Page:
PM Filters Should be Mandatory for GDI Cars, Researchers Say

05.24.17 | Blog | By:

Are new gasoline cars environmentally friendly? Not always, says a new study by Swiss scientists at the research organization, Empa. Some gasoline direct-injection (GDI) engines emit just as much PM as unfiltered diesel cars did in the past, and they “carry” numerous carcinogenic substances. Particle filters could remedy this situation, they say, and should be mandatory on all GDI vehicles.

The researchers selected seven GDI cars, including a Mitsubishi Carisma (2001 model, exhaust emission standard Euro 3). The other vehicles were all built between 2010 (VW Golf, Euro 4) and 2016 (Citroën C4, Euro 6b). By way of comparison, a current Peugeot 4008 (2013, Euro 5b) with a diesel engine and a particle filter was also included. All the vehicles were tested based on the WLTP cycle (Worldwide Light-Duty Vehicles Test Procedure), which will be mandatory for newly licensed models as of September 2017.

The researchers found that every single one of the tested GDI cars emitted 10 to 100 times more fine PM than the diesel Peugeot. Under the microscope, the PM from the GDI cars were similar in size to the PM that had given diesel a bad name: primary particles measuring ten to 20 nanometers in size, which congregate into particle agglomerates measuring 80 to 100 nanometers before leaving the exhaust. “Once inhaled, these particles remain in the body forever,” said one of the lead researchers of the study. The evidence shows that they can penetrate the membrane of human alveoli in the lungs and thus get into the bloodstream.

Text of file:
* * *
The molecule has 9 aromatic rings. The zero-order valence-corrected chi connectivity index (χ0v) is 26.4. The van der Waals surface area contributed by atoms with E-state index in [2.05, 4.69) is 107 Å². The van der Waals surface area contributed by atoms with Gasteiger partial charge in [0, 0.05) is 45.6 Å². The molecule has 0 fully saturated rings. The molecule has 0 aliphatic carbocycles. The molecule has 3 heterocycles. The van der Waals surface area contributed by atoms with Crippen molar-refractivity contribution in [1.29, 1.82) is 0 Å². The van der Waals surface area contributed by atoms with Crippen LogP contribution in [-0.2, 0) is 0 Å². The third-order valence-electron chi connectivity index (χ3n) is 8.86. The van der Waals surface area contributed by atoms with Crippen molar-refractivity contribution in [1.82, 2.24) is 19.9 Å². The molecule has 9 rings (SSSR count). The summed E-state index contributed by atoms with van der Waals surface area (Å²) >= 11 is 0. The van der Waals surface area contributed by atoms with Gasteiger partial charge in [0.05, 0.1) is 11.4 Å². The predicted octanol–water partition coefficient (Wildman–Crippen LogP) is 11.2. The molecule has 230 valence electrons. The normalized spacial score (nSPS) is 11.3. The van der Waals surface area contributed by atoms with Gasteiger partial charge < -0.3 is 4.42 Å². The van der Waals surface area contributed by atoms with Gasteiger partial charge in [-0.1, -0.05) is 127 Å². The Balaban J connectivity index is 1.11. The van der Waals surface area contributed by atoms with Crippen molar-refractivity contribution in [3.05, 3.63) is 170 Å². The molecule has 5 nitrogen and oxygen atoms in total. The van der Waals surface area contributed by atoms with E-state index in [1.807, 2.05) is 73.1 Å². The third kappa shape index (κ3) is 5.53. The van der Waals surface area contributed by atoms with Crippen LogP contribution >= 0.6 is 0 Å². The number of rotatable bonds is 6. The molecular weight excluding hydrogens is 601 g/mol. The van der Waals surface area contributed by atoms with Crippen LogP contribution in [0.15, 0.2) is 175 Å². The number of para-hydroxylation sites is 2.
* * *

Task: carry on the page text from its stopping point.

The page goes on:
Another issues is that liquid or solid chemical toxins from the combustion process, including polycyclic aromatic compounds, accumulate on the surface of the particles, which can then smuggle these substances into the bloodstream. The combustion product benzo(a)pyrene, a known carcinogenic substance also found in cigarette smoke, was found.

The World Health Organization (WHO) considers even the tiniest dose of benzo(a)pyrene harmful. The EU settled on an air limit of one nanogram per cubic meter. Levels in exhaust emissions were found to be as much as 1,700 times above this limit. Or to put it another way, one cubic meter of exhaust gas transforms up to 1,700 cubic meters of clean air into a mixture deemed carcinogenic according to the EU standard.

The diesel vehicle with a PM filter fared much better: in the test, the Peugeot emitted only 45 nanograms of carcinogenic substances – six times less than the best one of the analyzed GDI cars. The researchers say these filters should be mandatory on all GDI vehicles.


Tammy Klein is a consultant and strategic advisor providing market and policy intelligence and analysis on transportation fuels to the auto and oil industries, governments, and NGOs. She writes and advises on petroleum fuels, biofuels, alternative fuels, automotive fuels, and fuels policy.

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